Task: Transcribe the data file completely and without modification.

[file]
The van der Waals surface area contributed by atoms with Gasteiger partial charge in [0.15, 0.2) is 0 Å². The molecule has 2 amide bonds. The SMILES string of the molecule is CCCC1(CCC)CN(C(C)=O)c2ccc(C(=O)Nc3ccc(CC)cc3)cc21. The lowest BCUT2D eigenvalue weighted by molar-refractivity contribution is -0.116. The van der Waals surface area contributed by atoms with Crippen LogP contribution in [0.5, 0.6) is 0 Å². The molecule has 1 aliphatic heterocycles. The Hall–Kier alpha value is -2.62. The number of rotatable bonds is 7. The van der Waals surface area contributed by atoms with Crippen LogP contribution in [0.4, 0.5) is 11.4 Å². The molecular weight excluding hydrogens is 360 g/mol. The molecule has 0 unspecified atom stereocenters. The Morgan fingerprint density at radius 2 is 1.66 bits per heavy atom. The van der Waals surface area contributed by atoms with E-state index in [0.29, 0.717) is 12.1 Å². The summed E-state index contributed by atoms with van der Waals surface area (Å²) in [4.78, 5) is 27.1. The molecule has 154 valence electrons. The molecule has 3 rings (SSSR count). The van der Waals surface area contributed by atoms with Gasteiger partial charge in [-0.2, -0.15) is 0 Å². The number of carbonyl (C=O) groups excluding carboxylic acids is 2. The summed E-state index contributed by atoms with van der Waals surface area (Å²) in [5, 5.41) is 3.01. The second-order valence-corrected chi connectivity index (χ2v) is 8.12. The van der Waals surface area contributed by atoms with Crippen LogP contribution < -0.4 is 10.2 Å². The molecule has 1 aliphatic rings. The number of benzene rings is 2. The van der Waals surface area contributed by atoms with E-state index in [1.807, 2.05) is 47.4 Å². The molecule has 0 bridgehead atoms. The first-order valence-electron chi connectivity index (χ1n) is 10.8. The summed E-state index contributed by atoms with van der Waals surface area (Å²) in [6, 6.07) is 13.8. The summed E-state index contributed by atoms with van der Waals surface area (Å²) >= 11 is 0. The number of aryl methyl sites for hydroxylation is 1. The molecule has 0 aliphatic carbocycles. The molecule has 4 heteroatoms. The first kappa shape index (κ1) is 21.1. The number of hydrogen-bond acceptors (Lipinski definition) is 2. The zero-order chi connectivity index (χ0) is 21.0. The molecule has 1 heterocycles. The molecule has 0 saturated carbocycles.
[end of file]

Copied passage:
The van der Waals surface area contributed by atoms with Gasteiger partial charge in [0.15, 0.2) is 0 Å². The molecule has 2 amide bonds. The SMILES string of the molecule is CCCC1(CCC)CN(C(C)=O)c2ccc(C(=O)Nc3ccc(CC)cc3)cc21. The lowest BCUT2D eigenvalue weighted by molar-refractivity contribution is -0.116. The van der Waals surface area contributed by atoms with Crippen LogP contribution in [0.5, 0.6) is 0 Å². The molecule has 1 aliphatic heterocycles. The Hall–Kier alpha value is -2.62. The number of rotatable bonds is 7. The van der Waals surface area contributed by atoms with Crippen LogP contribution in [0.4, 0.5) is 11.4 Å². The molecular weight excluding hydrogens is 360 g/mol. The molecule has 0 unspecified atom stereocenters. The Morgan fingerprint density at radius 2 is 1.66 bits per heavy atom. The van der Waals surface area contributed by atoms with E-state index in [0.29, 0.717) is 12.1 Å². The summed E-state index contributed by atoms with van der Waals surface area (Å²) in [4.78, 5) is 27.1. The molecule has 154 valence electrons. The molecule has 3 rings (SSSR count). The van der Waals surface area contributed by atoms with Gasteiger partial charge in [-0.2, -0.15) is 0 Å². The number of carbonyl (C=O) groups excluding carboxylic acids is 2. The summed E-state index contributed by atoms with van der Waals surface area (Å²) in [5, 5.41) is 3.01. The second-order valence-corrected chi connectivity index (χ2v) is 8.12. The van der Waals surface area contributed by atoms with Crippen LogP contribution < -0.4 is 10.2 Å². The molecule has 1 aliphatic rings. The number of benzene rings is 2. The van der Waals surface area contributed by atoms with E-state index in [1.807, 2.05) is 47.4 Å². The molecule has 0 bridgehead atoms. The first-order valence-electron chi connectivity index (χ1n) is 10.8. The summed E-state index contributed by atoms with van der Waals surface area (Å²) in [6, 6.07) is 13.8. The summed E-state index contributed by atoms with van der Waals surface area (Å²) >= 11 is 0. The number of aryl methyl sites for hydroxylation is 1. The molecule has 0 aliphatic carbocycles. The molecule has 4 heteroatoms. The first kappa shape index (κ1) is 21.1. The number of hydrogen-bond acceptors (Lipinski definition) is 2. The zero-order chi connectivity index (χ0) is 21.0. The molecule has 1 heterocycles. The molecule has 0 saturated carbocycles.